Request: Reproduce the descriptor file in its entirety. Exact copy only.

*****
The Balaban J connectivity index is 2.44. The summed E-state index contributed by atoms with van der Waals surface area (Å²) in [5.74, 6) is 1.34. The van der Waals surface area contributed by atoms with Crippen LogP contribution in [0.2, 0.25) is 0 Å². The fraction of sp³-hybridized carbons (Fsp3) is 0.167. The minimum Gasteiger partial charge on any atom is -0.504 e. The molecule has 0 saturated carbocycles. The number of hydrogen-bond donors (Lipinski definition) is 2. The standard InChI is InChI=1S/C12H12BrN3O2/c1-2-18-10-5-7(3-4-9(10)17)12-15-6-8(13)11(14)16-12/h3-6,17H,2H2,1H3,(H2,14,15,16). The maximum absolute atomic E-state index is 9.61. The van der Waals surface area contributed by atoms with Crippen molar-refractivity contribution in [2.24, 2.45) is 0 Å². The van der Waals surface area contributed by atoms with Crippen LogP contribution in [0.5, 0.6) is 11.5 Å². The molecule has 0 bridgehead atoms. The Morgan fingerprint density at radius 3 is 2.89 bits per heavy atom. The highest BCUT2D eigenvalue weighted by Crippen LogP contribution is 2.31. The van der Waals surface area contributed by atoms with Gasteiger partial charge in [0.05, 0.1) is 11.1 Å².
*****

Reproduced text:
The Balaban J connectivity index is 2.44. The summed E-state index contributed by atoms with van der Waals surface area (Å²) in [5.74, 6) is 1.34. The van der Waals surface area contributed by atoms with Crippen LogP contribution in [0.2, 0.25) is 0 Å². The fraction of sp³-hybridized carbons (Fsp3) is 0.167. The minimum Gasteiger partial charge on any atom is -0.504 e. The molecule has 0 saturated carbocycles. The number of hydrogen-bond donors (Lipinski definition) is 2. The standard InChI is InChI=1S/C12H12BrN3O2/c1-2-18-10-5-7(3-4-9(10)17)12-15-6-8(13)11(14)16-12/h3-6,17H,2H2,1H3,(H2,14,15,16). The maximum absolute atomic E-state index is 9.61. The van der Waals surface area contributed by atoms with Crippen molar-refractivity contribution in [2.24, 2.45) is 0 Å². The van der Waals surface area contributed by atoms with Crippen LogP contribution in [0.5, 0.6) is 11.5 Å². The molecule has 0 bridgehead atoms. The Morgan fingerprint density at radius 3 is 2.89 bits per heavy atom. The highest BCUT2D eigenvalue weighted by Crippen LogP contribution is 2.31. The van der Waals surface area contributed by atoms with Gasteiger partial charge in [0.05, 0.1) is 11.1 Å².